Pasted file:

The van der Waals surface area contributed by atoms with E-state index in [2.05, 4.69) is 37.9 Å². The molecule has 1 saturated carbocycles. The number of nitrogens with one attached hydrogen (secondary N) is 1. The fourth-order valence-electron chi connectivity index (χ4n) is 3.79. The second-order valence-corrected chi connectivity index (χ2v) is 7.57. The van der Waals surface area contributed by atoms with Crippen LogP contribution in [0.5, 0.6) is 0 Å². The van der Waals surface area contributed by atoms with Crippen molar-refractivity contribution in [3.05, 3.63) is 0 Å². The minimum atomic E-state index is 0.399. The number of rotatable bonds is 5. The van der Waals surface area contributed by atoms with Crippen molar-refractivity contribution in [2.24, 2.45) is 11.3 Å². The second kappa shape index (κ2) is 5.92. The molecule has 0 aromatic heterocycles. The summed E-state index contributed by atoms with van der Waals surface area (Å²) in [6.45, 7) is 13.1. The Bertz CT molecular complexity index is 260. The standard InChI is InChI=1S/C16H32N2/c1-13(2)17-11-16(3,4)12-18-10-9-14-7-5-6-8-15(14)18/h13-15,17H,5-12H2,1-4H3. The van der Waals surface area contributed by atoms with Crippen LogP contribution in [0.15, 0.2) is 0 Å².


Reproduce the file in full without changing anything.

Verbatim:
The van der Waals surface area contributed by atoms with E-state index in [2.05, 4.69) is 37.9 Å². The molecule has 1 saturated carbocycles. The number of nitrogens with one attached hydrogen (secondary N) is 1. The fourth-order valence-electron chi connectivity index (χ4n) is 3.79. The second-order valence-corrected chi connectivity index (χ2v) is 7.57. The van der Waals surface area contributed by atoms with Crippen LogP contribution in [0.5, 0.6) is 0 Å². The van der Waals surface area contributed by atoms with Crippen molar-refractivity contribution in [3.05, 3.63) is 0 Å². The minimum atomic E-state index is 0.399. The number of rotatable bonds is 5. The van der Waals surface area contributed by atoms with Crippen molar-refractivity contribution in [2.24, 2.45) is 11.3 Å². The second kappa shape index (κ2) is 5.92. The molecule has 0 aromatic heterocycles. The summed E-state index contributed by atoms with van der Waals surface area (Å²) in [6.45, 7) is 13.1. The Bertz CT molecular complexity index is 260. The standard InChI is InChI=1S/C16H32N2/c1-13(2)17-11-16(3,4)12-18-10-9-14-7-5-6-8-15(14)18/h13-15,17H,5-12H2,1-4H3. The van der Waals surface area contributed by atoms with Crippen LogP contribution in [0.15, 0.2) is 0 Å².